THE CARAVELLES

You Don't Have to Be a Baby to Cry

Two teenage girls living in the London suburbs of 1963 possessed beautifully harmonious voices: Lois Wilkinson had just turned 19, shy girl Andrea Simpson was two years younger. They met while working in the office of an auto manufacturer, their musical like-mindedness leading them to one another's homes to practice whenever possible, hopes high, talents naturally at a level beyond their ages. Said Lois of Andrea: "She was the best possible choice as a singing partner." All four mums and dads approved, boyfriends not so much for fear of losing the apples of their eyes to the seduction of fame and fortune.

Older country and western songs, faves of their elders, had caught the girls' fancy. "You Don't Have to Be a Baby to Cry," written by prolific songwriter Bob Merrill with Terry Shand, had been a minor U.S. country hit for Ernest Tubb in the fall of 1950, becoming more instilled five years later when chosen as the B side of Tennessee Ernie Ford's unbelievably popular "Sixteen Tons," a single practically everyone bought...and some even played both sides.

Lois and Andrea sent a simple one-take demo tape of the song to music biz types; seasoned London record man Bunny Lewis came 'round and suggested The Caravelles as a name, after the jet airliner produced in France by Sud Aviation (also in use for a time by United Airlines)...never mind the male Caravelles groups that littered the U.S. landscape, one a pop act from Detroit, the other a doo wop group from Pittsburgh, both established within the previous two years (one other, a rude, rockin' garage band came along a few years later, subversive enough not to care about the by-then well-known Brit duo).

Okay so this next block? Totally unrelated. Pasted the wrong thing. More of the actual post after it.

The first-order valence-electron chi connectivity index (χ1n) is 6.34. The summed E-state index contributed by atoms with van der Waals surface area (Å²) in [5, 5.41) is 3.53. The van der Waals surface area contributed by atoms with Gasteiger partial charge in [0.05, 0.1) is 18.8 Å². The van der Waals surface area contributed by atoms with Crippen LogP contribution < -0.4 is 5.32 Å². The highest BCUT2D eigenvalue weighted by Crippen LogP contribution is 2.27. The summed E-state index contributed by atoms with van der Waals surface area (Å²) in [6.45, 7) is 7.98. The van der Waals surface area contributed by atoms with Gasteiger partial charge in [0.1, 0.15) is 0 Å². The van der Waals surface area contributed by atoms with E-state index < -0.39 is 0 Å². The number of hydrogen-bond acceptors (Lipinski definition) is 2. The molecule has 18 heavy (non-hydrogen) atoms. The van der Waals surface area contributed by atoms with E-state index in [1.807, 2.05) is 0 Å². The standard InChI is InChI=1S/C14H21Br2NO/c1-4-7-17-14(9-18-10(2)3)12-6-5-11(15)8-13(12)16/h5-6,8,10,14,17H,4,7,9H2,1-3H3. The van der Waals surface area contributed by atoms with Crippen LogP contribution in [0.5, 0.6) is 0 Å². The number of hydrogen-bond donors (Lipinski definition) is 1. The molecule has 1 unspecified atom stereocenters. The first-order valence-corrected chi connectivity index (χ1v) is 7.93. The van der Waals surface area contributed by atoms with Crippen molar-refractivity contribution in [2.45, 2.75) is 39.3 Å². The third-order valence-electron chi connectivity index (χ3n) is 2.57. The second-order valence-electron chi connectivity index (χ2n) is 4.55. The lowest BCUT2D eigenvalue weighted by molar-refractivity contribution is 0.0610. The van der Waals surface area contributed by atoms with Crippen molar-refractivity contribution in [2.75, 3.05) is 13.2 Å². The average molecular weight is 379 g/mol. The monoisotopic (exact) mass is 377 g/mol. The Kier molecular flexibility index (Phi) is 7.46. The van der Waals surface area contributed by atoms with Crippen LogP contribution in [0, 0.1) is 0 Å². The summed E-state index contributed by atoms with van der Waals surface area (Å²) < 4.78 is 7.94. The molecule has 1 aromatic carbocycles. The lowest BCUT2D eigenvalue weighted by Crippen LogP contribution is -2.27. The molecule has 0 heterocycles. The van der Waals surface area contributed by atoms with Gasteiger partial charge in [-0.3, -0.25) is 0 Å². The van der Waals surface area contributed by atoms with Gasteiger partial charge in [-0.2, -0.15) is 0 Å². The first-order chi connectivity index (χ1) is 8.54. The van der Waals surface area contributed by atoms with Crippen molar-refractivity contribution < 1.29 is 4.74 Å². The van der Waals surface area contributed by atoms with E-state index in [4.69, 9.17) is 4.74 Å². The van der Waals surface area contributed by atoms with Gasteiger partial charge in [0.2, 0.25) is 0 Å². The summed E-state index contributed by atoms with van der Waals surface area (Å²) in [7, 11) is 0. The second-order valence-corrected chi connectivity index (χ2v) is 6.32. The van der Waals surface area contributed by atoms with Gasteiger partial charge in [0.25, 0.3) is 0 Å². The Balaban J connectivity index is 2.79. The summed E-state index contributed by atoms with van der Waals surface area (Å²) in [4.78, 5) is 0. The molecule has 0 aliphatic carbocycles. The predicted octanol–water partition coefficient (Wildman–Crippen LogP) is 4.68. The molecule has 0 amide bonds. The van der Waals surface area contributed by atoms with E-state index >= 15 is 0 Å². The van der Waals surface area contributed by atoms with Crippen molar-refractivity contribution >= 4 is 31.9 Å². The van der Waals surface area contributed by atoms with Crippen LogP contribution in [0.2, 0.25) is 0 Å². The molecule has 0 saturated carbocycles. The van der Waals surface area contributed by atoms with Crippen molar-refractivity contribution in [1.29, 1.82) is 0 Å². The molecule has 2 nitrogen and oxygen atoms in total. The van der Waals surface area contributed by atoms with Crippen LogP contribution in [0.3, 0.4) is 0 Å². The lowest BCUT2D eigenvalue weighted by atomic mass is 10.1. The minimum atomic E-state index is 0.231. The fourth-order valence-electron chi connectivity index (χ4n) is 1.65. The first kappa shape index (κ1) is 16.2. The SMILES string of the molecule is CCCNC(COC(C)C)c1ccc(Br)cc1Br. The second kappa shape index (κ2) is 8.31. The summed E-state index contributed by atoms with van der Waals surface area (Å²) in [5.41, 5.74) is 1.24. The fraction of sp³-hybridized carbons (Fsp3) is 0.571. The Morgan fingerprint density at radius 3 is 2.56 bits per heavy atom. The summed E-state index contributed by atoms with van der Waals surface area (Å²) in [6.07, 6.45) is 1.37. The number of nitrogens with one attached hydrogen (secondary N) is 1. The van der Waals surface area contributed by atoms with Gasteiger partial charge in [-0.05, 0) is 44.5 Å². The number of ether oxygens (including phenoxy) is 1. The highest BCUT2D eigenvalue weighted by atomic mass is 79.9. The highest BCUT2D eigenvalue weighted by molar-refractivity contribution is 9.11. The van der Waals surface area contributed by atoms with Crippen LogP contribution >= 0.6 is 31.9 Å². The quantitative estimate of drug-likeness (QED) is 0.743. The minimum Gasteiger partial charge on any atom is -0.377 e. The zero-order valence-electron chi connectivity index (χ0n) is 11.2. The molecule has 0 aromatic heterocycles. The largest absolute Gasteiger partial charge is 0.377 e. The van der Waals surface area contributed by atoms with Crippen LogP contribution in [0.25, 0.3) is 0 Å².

A more polished studio recording arranged by bandleader-composer Harry Robinson (not above dabbling in kitsch, he had been at the helm of some wild Lord Rockingham's XI hits in 1958), Lois and Andrea's finished take possessed a fanciful innocence no previous version could have conceived. Earlier male recordings somehow landed a little off-center; the Caravelles, by sheer virtue of the lyrics ('When you leave me, my golden rainbow disappears...'), gave the song an emotional power, however softly rendered, that it was meant to have all along. Their initial approach had been to emulate the style of adolescent late-'50s hitmakers Patience and Prudence, but what a difference a few years of maturity can make. Retro by design, they sounded like they came right out of a dream. They had an image unlike other girl groups, Andrea a bit gangly, Lois always strumming away on a guitar nearly as big as she. Both were implausibly cute and that meant marketable.

Lewis intended "You Don't Have to Be a Baby to Cry" for release on his Ritz label, but the powerful Decca Ltd. provided more of a sure shot at success, so the single hit the streets in July 1963 on the Decca label with a Ritz Records logo to the right. Developing quickly, the song was in the top ten by the end of August; suddenly finding themselves inside the vortex, they toured Europe with the likes of The Rolling Stones, Del Shannon, Gerry and the Pacemakers, The Beatles and another new girl singer, Cilla Black.